I’ve done these ad-hoc ORM performance tests in the past. In this test I’m going to re-test the latest Entity Framework (version 6.1.3) against the latest Linq-to-SQL version. I’ll be using EF code-first this time to make sure there isn’t any extra overhead. I’ll also be using Visual Studio 2013.
The Hardware and Software
This test was executed on an older PC with an Intel Core2 Duo CPU running at 3Ghz (E8400). I’m using 8 Gigabytes of Ram and a solid-state hard drive. This machine has Windows 10 (64 bit) and I’m using Visual Studio 2013 and Microsoft SQL Server 2014.
I ran the tests 5 times each and chose the shortest time for each section (insert, update, delete and select). I also added the NHibernate ORM just to make this a 3-way smack-down. I performed the basic 4 CRUD operations (insert, update, select, delete) and compared results for each operation.
It appears that EF has been improved since the last time I’ve performed this test. Entity Framework seems to be a bit faster than Linq-to-SQL this time. However, NHibernate still outperforms both Entity Framework and Linq-to-SQL by a large margin (between 2x and almost 3x).
Here are the results:
I have to warn you that this experiment is unscientific. I’m using a PC that I use for general purpose day-to-day operations. What this means is that I have a virus checker and a backup program that can kick in at any time. Not to mention the fact that I have automatic updates set to on. To make this experiment more accurate, I would need to setup a stripped down PC and run comparison tests with no other programs running. In other words, your results may vary.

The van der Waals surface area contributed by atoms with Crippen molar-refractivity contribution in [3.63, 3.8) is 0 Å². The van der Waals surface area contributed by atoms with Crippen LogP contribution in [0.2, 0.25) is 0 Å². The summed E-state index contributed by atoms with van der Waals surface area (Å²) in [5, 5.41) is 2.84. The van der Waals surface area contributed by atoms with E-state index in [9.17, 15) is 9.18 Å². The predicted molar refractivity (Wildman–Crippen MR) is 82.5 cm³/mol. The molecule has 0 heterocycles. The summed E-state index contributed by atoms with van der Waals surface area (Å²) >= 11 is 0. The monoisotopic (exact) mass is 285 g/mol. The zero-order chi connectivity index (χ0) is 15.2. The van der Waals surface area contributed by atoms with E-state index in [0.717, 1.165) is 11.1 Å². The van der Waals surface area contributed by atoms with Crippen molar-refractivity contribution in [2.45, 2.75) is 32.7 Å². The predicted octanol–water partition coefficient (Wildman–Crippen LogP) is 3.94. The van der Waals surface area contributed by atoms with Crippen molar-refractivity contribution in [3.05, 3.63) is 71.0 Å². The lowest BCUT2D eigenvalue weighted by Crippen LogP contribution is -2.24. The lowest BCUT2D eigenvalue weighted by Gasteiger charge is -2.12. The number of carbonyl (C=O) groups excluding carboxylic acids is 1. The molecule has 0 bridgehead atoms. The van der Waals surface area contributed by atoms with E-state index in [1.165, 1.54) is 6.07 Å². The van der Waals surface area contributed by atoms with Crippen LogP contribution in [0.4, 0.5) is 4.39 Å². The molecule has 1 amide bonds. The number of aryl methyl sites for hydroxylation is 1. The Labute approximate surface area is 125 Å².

So my advice is to download the source from this blog post, compile and run this test on your machine or the expected destination setup (i.e. against your company SQL server). You can also increase the size of the data set to simulate your expected data volume.
Download the Code
You can go to my GitHub account by clicking here. Download the zip file and unzip it to your visual studio project directory. Don’t forget to search the code for the connection string (“My Connection String”) and replace with your own connection string. This occurs in 3 files: SampleDataContext.cs, App.config and NHibernateSessionFactory.cs.